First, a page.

Philippines-China: Quo vadis?

ROSES AND THORNS
Pia Roces Morato (The Philippine Star) – January 22, 2021 – 12:00am

Confucius once said, “The beginning of wisdom is to call things by their proper name.” This simply means that it is our duty to refer to things accurately and see things as they are. Given that there are so many opinions on the Philippines-China relationship, it is worthwhile, and as George Siy of the Integrated Development Studies Institute says, to look into the possible models and clarify facts that will help us in our decision making through thorough understanding.

In making decisions, we usually turn to where the tide leads us and as George explains, there is no better time to replant than when the winds are strong as, after all, economics and opportunities wait for no one. We have learned from Vietnam how being war torn did not stop them from cooperating with the USA and China. They in fact became richer than the Philippines per capita and Hanoi’s first MRT, which was funded by China, cost $900 million. Indeed, Vietnam did not waste an opportunity.

In our webinar, entitled Philippines-China: Quo Vadis, opportunities that brought about huge benefits were cited, such as GM selling over 3 million cars in China, Volkswagen over 4 million cars and Tesla electric vehicles being number one in EVs in China and the point of such examples is to elaborate the competition in the race of development. Eastern and Western values have both their advantages and disadvantages – somewhat like a yin and yang, yet there seems to be great opportunities when these values merge. In other words, we learn from each other and combine our efforts.

Sadly in the Philippines we are encountering roadblocks in terms of our development which comes from our perceptions due to misleading news, fake news and a lack of perspective. In 1980, the Philippines missed out on Japan for manufacturing as well as the Hong Kong bid for Subic in 1990 and it is teaching us today to learn and make our own studies and not miss out because of our frameworks. The crisis in Europe has shown us how Greece, through a successful project in China, saved itself from bankruptcy and through the Piraeus Port, turned the Mediterranean into a trading center. It would have been great for mainstream media to celebrate “big” with such news.

Misinformation affects our chances of getting the best deals or the best rates in terms of development. We have also been quite rattled on China workers in the Philippines with the perspective on invaders instead of sources of incomes and opportunities. After all, tourism draws forth income, investments, friends and partners. The pandemic situation is a temporary situation, as George says, and we must still look at where the trends are going to be. We must therefore learn to look at things from different perspectives and the real challenge still remains in the deliberate misinformation. The right attitude is to be open with all and learn from all and this is the same mentality we can apply in terms of the issue on vaccines. It is good to note that a cluster effect transpired after China made investments in the Philippines. As a teacher, I am also elated to highlight that Filipinos have gained a wonderful opportunity as 30,000 Filipino teachers are teaching Chinese students from the comforts of their own homes.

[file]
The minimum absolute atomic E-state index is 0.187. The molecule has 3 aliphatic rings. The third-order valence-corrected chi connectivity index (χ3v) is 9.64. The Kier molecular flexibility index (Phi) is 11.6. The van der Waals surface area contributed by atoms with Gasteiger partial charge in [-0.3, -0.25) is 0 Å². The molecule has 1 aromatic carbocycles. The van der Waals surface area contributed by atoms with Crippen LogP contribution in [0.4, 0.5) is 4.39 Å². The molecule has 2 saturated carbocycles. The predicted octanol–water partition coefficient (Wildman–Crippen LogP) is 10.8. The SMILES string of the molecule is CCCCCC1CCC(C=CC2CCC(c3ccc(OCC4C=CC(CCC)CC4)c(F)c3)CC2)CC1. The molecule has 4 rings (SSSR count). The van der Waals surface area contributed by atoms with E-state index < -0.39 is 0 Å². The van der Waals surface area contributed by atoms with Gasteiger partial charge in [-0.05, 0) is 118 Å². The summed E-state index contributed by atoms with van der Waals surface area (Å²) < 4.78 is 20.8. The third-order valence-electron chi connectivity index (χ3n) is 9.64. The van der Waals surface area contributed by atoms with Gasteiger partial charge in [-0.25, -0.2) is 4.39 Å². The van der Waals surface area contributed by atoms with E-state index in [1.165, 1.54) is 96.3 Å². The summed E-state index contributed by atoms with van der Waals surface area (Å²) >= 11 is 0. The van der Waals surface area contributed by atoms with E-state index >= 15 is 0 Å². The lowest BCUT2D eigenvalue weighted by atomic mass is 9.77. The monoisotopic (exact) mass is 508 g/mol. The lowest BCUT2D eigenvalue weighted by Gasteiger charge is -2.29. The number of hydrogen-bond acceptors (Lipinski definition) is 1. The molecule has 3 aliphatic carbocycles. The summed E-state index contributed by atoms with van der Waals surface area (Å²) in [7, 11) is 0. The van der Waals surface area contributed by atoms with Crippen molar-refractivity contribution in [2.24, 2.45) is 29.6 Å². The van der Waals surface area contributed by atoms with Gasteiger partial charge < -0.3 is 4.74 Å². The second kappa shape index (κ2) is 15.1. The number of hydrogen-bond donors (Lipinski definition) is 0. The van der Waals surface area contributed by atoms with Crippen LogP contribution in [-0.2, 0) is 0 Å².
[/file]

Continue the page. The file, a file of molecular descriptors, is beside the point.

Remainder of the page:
All in all, we must learn to choose what is best for us by understanding the reality. It is our job to learn, to fact find and, most of all, to be open, as the Filipino’s powerful secret lies in time and evolution that equip us to focus on the most successful model for all.  Our learning institutions have great responsibility in cultivating the right skills that will help our learners appreciate perspectives while remembering that combinations make champions. Learning institutions carry forth the information needed for students to move this country further forward as they are the future decision makers. Therefore, if we can call a spade a spade, certainly, we can all learn to call things by their proper names. After all, and as Confucius also says, as the water shapes itself to the vessel that contains it, a wise man should adapt himself to circumstances.